Australian National University researchers discover swelling of part of the brain in people with both depression and anxiety
Our understanding of the relationship between the brain and mental illness has grown, with a new study into those who suffer from both depression and anxiety.
The research, conducted at the Australian National University, looked at more than 10,000 people with both disorders and discovered that part of their brain, the amygdala, swells in size.
Now published in The Journal of Psychiatry and Neuroscience, the findings could offer hope for sufferers by shedding light on their combined impact on the brain.
- Researchers examined 10,000 people with both depression and anxiety
- While depression shrinks the hippocampus, researchers found the coexistence of anxiety swelled the amygdala
- A clinical researcher says the new findings could offer hope to sufferers
A step forward in understanding the brain
Scientists had already established that those with depression often experienced a shrinking of the part of their brain linked to memory and learning, the hippocampus.
By choosing to look at those with anxiety as well, this study has cornered a new area of research by seeing how it impacted the area of the brain linked with emotion, lead researcher Daniela Espinoza Oyarce said.
“Many studies looking at the effect of depression on the brain do not account for the fact that people who have depression often experience anxiety too,” Ms Espinoza Oyarce said.
“We found people who have depression alone have lower brain volumes in many areas of the brain, and in particular the hippocampus.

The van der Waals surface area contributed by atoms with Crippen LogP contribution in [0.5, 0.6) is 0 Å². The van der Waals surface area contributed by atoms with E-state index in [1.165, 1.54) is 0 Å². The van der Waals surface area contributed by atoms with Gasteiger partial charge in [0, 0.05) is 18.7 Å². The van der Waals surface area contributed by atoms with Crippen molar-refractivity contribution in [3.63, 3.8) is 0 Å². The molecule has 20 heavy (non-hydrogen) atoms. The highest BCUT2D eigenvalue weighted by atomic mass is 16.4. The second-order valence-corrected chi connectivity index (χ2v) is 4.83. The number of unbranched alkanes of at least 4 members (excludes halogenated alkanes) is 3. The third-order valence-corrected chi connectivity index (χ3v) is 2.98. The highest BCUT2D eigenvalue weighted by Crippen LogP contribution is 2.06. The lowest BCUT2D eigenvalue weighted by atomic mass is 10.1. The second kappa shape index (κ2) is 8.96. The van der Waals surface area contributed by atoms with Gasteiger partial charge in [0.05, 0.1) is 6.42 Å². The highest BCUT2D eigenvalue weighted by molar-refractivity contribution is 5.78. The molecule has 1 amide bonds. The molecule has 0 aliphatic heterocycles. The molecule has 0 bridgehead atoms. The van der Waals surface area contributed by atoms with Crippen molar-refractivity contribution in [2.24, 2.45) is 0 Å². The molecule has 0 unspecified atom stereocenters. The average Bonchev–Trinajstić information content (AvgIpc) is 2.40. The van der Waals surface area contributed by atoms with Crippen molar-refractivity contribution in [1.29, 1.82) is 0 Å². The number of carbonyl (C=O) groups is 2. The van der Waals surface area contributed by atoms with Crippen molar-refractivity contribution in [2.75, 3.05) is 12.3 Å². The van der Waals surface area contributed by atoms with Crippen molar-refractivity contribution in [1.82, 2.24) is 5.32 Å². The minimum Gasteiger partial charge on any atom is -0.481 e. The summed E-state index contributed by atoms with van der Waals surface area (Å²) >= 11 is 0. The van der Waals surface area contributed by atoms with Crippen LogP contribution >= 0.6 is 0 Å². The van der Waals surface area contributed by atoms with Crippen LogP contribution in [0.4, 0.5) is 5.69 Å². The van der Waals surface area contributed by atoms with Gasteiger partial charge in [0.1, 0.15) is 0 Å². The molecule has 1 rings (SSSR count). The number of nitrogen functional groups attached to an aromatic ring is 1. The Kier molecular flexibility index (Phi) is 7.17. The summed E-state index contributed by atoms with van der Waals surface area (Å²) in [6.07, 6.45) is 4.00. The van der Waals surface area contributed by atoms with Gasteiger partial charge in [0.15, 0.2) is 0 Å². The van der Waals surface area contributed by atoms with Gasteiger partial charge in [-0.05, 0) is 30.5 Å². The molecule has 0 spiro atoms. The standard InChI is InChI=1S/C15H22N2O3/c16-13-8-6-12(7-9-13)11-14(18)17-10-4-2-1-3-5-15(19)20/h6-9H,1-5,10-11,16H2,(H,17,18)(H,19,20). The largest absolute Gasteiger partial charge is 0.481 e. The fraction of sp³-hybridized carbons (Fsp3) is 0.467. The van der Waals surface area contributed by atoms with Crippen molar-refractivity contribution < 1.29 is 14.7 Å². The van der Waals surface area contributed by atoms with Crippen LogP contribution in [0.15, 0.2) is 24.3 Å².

But those with both mental illnesses did not experience that shrinkage, she said, with anxiety lowering the effects on brain volume size by three per cent.
She said this indicated that the true effect of depression had been underestimated, while also revealing the brain’s reaction to anxiety.
“That is why it ends up being larger — that is what we think the process is.”
What does this mean for sufferers?
For many people living with mental illness, the process of finding a medication or therapy that offers relief can be long.
Ms Espinoza Oyarce said the evidence that those with both conditions did not experience changes to their hippocampus was not necessarily good news.
“What depression does to the brain, is that many areas are affected — but when depression is together with anxiety, anxiety masks the effects,” she said.
“We don’t know why that is happening, or exactly how.”
She said the hope was that with this new information, clinicians would be able to land on the appropriate medication for an individual more quickly, knowing how differently their brain might be reacting if they had just one condition or both.
She said the findings further highlighted how much of a role our brains played in our moods.
“We tend to think that when we are feeling a bit down or when we are anxious, everything is in our heads, but it can be traced back to certain areas of the brain.”
‘An overdue focus’ in mental health research
Up to 50 per cent of people who have depression also have anxiety, Dr Genevieve Rayner, a research fellow in Clinical Neuropsychology at the Melbourne School of Psychological Sciences, said.
She said research had often excluded anxiety from studies into depression because it was considered “a complicating factor”.
“When actually that’s the reality for a lot of people with depression is that they also suffer from anxiety at the same time,” she said.
The new findings on the effects of both conditions were “an overdue focus”, she said.
“To understand what the influence of that anxiety is on the structures of the brain is really important,” she said.